- A predicted coming wave of 5G-connected VR devices could bring the Metaverse to the streets.
- If you need high-speed data while using VR on the go, your best bet is to use a WiFi hotspot.
- Researchers are developing a combat medicine robot controlled with a 5G-connected VR headset.
You may soon be able to take your virtual reality (VR) headset on the road with a built-in high-speed data connection.
According to a new report, 30 percent of augmented reality products and 23 percent of VR shipments will include cellular connectivity by 2027. The major manufacturers of VR headsets do not currently offer integrated high-speed 5G connections, but once they do, it could make a big difference in how you use the device and even help wounded soldiers on the battlefield.
“The future of VR will not be limited to living rooms or offices,” Danny Parks, vice president of technology at mixed reality agency Trigger XR, said in an email interview with Lifewire. “It will be where people are. And mobile data will be a crucial factor in connecting the physical world with digital spaces and virtual worlds.”
Faster mobile VR
Most current VR headsets get their data from a local WiFi hotspot or via the computer to which they are connected via a connecting cable. There may be a reason for the lack of high-speed mobile VR options.
“5G is absolutely key in AR and VR, but it’s time and use case dependent,” said Eric Abbruzzese, research director at ABI Research, the company that authored the mobile data report, in the press release. “Today, most use cases do not require the latency and bandwidth improvements that will come with 5G. However, push connectivity must accommodate more users in more places and consume more types of content over time.”
The future of VR will not be limited to living rooms or offices. It will be where people are.
If you want to use a VR headset on the go, the best option right now for most people is to use an up-to-date cellular hotspot, TJ Vitolo, a mobile product executive for telco Verizon, said in an email interview with Lifewire. “However, these place a Wi-Fi network between the device and the 5G network. Verizon is currently working on solutions to provide direct 5G network access to VR devices.”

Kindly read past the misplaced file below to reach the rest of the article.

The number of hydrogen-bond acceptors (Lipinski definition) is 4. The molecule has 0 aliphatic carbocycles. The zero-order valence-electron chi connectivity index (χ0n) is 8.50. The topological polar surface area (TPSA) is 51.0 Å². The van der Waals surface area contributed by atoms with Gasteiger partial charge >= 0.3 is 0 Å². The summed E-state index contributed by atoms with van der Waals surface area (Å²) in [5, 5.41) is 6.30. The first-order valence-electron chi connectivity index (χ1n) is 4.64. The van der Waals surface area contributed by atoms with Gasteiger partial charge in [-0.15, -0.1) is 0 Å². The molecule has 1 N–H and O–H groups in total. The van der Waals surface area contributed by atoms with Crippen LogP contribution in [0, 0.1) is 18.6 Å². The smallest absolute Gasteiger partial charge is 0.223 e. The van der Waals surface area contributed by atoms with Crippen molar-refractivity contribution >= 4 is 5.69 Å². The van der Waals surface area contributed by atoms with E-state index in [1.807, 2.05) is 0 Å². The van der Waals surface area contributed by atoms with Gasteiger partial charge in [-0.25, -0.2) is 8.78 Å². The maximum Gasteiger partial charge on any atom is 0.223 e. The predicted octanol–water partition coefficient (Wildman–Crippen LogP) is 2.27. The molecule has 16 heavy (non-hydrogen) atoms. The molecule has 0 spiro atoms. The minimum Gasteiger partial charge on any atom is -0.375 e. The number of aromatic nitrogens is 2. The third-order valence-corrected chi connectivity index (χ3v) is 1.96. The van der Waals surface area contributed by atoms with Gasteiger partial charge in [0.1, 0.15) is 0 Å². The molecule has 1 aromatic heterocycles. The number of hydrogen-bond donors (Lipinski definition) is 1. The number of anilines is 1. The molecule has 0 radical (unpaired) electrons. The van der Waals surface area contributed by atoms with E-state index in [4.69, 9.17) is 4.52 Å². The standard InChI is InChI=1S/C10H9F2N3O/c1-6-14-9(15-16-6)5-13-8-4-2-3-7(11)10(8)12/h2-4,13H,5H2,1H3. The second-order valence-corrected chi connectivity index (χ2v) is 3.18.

But Vitolo predicted that once 5G is widely available for headsets, it could make a big difference for users. He said 5G’s attributes beyond mobility made it significantly better than most indoor wireless networks, including Wi-Fi.
“Ultra-low latency, ultra-high bandwidth, and support for a significant number of simultaneous connections make 5G the best network choice for VR,” he added. “In cases where it is important to run multiple devices in one place, such as B. group training or entertainment scenarios, 5G offers greater scalability and performance.”
The future of mobile VR
For soldiers, high-speed data and VR could be a life-saving combination. Researchers in the UK are developing a medical triage robot that will be remotely controlled by a paramedic using a VR headset. Camera data could be sent to the paramedic over a 5G or other high-speed data connection.
Currently, combat casualties are tended to by a medical technician rather than a doctor. On the battlefield, the equipment and facilities available are limited before patients can be safely transferred to a more advanced medical facility – which can take hours or even days.
“The development of a remotely operated robotic system would significantly improve safety by reducing the danger faced by military personnel on the frontline,” the project’s lead, Sanja Dogramadzi, from the University of Sheffield’s Department of Automatic Control and Systems Engineering, said in a press release. “Our platform uses the latest technology and would integrate it in a way that has never been done before.”
Civilians may soon get 5G connectivity for VR. Earlier this year, Verizon announced it was working with wireless carriers to build companion 5G devices for high mobility devices (HMDs), including VR headsets.
“These devices give an HMD all the benefits of a 5G network by physically connecting it to a separate device via a cable,” Vitolo said. “In our current approach we are building a neckband, but it could be any number of form factors suitable for the use case. As the size and cost of 5G radios improves over time, like other generations of previous radios (3G/4G ), integration directly into the device would become more common.”
Parks predicted that the next generation of VR devices will blur the lines between virtual and augmented reality thanks to the power of high-speed mobile data. “This allows users to move seamlessly between virtual, augmented and physical worlds,” he added.
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